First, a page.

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Your Guide to Building Terminology

Building a new home can be a wonderful life experience. It can also be a complicated one. For many of us, building a home is an entirely new experience, one in which you’ll likely encounter a bunch of unfamiliar buzzwords and technical industry terms. They’ll crop up in contracts, blueprints, and conversations and may leave you feeling overwhelmed with information. Knowing a few keywords can ensure you receive the home you want and help you to visualize the end result before the foundations are even poured.

Remember, when in doubt about a term, never be afraid to ask for clarification from your builder or real estate consultant – preferably in writing. It’s better to find out now than be surprised later! In the meantime, here’s a quick guide to some common - but tricky – home building terms.

Architrave – Simple or fancy moulded frames designed to hide uneven and untidy edging around doors and windows. Also called moldings.

Allotment – A lot or block of land divided from a larger piece of land that is allowed for sale and can be built on.

Backfill – Refill an excavated hole. It also describes the material used to fill it.

Balustrade – Installed at the edge of a staircase, balcony or terrace to prevent people from falling. Also called railing, rail, banister, handrail or parapet.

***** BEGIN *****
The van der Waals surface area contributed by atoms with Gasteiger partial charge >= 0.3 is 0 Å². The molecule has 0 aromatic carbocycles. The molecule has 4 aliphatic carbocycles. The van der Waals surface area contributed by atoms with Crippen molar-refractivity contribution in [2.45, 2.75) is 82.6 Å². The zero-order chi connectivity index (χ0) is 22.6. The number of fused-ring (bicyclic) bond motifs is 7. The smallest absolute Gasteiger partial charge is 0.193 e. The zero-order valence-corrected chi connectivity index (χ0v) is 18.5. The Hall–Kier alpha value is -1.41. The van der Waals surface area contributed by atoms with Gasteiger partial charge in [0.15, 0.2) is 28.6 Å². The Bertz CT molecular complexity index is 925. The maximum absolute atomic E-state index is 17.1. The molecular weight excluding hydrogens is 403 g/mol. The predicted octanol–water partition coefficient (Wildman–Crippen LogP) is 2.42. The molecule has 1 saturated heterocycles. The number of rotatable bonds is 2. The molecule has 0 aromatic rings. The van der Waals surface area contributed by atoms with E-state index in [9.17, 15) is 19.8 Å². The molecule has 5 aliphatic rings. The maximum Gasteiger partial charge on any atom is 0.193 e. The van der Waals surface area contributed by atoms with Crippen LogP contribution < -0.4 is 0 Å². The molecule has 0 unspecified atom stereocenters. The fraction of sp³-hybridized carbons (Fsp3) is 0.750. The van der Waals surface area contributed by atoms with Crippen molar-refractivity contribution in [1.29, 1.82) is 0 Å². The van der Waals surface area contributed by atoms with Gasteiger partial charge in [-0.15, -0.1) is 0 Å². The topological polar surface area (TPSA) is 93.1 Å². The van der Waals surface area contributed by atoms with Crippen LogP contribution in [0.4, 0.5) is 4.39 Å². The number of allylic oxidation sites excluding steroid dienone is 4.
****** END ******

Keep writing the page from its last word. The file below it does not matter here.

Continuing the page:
Bevel – An edge that is sloped to avoid a sharp or 90-degree angle. It can be done for safety or aesthetic reasons.

Crown Moulding – A decorative border or trim applied to where ceilings and walls meet.

Easement – A section of land on your property that certain others have the right to access. Eg. Water authorities may need access to maintain pipes or neighbours may need to use your driveway to enter their own property. Depending on the circumstance, it can sometimes be unwise to build over the top.

Eaves – A section of roof that overhangs the wall. It can be used for shade, diverting rainwater, passive cooling and appearance.

Elevation – A two-dimensional drawing of the exterior faces of a building. These are helpful to help you envision what your new home will look like!

Flashing – Thin material used to weatherproof areas where there may be gaps in the joining parts of a building.

Gable – The part of the exterior wall of a house that is made triangular by the roofline. Gabled roofing types are most commonly used in places with cooler climates like Melbourne.

Joinery – Non-structural timber or metal elements in a house that are made off-site including stairs, doors, cupboards and window frames.

Masonry – Building a larger structure from smaller elements bound by mortar. This usually refers to brickwork or stonework.

Party Wall – A wall that divides two buildings, which separate owners must share. Also called a parti-wall, parting wall or common wall.

Retaining Wall – A wall that holds back earth or occasionally water.

Ridge – The uppermost point of the roof where at least two planes of the roof meet. It also refers to the part used to make the ridge.